Typically when we think of concussions, we think of contact sports like football or hockey. This is especially true after thousands of former NFL football players recently sued the league after suffering traumatic brain injuries. But as a recent incident involving race car driver Dale Earnhardt Jr. shows, car accidents can cause brain injuries as well.
Last week, it was announced that the famed racer would not be participating in two upcoming Nascar races because he suffered a concussion during an accident while racing at Talladega on Oct. 7. After the announcement, Forbes reported that head injuries are quite common on the track as well as on the roads.
The Forbes article said that drivers don’t need to be traveling at speeds of 200 mph to be at risk of suffering head injuries. The article reported that more than 400,000 drivers suffer mild to moderate brain injuries — mostly concussions — each year in the United States in car accidents.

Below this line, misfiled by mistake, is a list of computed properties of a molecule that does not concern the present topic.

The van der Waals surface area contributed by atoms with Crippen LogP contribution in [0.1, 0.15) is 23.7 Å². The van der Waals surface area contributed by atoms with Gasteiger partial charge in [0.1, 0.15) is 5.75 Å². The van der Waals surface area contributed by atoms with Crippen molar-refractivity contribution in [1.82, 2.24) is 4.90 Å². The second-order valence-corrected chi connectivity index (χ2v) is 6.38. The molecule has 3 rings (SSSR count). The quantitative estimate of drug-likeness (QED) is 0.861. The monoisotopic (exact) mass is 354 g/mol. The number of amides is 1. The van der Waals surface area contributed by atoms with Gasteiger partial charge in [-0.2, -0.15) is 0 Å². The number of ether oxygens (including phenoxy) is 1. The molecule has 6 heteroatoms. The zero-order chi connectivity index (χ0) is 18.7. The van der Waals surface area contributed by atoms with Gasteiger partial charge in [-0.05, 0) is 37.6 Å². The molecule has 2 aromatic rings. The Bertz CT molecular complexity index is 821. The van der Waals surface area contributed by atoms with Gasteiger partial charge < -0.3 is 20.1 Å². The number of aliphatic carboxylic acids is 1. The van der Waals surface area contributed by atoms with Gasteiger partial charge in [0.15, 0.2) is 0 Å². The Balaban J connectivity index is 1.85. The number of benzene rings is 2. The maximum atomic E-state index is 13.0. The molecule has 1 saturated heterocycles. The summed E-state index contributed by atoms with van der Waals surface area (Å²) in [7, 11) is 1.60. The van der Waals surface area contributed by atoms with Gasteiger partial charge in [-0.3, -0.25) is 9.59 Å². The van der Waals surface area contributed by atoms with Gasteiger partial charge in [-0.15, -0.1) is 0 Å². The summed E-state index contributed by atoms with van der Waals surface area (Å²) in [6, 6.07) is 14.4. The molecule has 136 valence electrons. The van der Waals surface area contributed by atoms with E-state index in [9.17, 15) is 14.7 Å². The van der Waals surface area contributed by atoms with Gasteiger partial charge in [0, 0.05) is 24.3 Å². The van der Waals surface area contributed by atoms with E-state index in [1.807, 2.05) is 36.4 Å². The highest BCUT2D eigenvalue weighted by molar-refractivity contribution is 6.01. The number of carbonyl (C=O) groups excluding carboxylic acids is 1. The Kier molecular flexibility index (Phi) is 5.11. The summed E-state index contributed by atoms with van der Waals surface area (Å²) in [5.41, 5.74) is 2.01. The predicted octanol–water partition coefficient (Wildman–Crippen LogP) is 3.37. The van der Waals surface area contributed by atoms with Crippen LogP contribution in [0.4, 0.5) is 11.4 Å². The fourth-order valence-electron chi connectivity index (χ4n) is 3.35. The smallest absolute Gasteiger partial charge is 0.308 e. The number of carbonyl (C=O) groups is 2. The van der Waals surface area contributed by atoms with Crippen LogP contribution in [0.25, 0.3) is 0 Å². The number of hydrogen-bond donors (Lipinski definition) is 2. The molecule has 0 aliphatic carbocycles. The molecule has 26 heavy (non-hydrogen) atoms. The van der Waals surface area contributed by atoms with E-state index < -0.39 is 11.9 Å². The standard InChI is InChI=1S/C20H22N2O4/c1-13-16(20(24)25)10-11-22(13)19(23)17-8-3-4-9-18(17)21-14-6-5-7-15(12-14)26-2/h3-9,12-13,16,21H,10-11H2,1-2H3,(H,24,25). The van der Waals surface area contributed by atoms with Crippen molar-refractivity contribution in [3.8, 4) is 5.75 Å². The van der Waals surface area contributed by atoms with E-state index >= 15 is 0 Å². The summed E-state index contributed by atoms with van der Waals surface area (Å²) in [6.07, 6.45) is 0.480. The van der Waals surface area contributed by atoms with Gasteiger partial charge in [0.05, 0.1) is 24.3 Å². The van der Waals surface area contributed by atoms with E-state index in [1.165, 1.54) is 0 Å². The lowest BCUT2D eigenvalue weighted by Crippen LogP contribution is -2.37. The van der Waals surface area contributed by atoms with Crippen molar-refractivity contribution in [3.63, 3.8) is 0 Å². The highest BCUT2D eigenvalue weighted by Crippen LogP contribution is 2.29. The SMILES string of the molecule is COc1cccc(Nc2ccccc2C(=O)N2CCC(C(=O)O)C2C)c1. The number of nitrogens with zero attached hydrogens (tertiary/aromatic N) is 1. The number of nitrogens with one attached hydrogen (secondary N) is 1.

Comparably, about 300,000 athletes suffer concussions each year while playing sports such as football, soccer or hockey. The Forbes article cited a study indicating that athletes playing high school girls’ soccer actually experienced more concussions than college football players during the 2005-06 school year.
No matter how a brain injury was sustained, the most important thing is to seek treatment right away. Sometimes it’s hard to know how severe the injury is until a medical professional conducts an examination, and treatment during this time can be crucial. Additionally, subsequent head injuries can lead to more-serious consequences.
Source: Forbes, “Dale Earnhardt Shows Concussions Not Just An NFL Problem,” Kurt Badenhausen, Oct. 11, 2012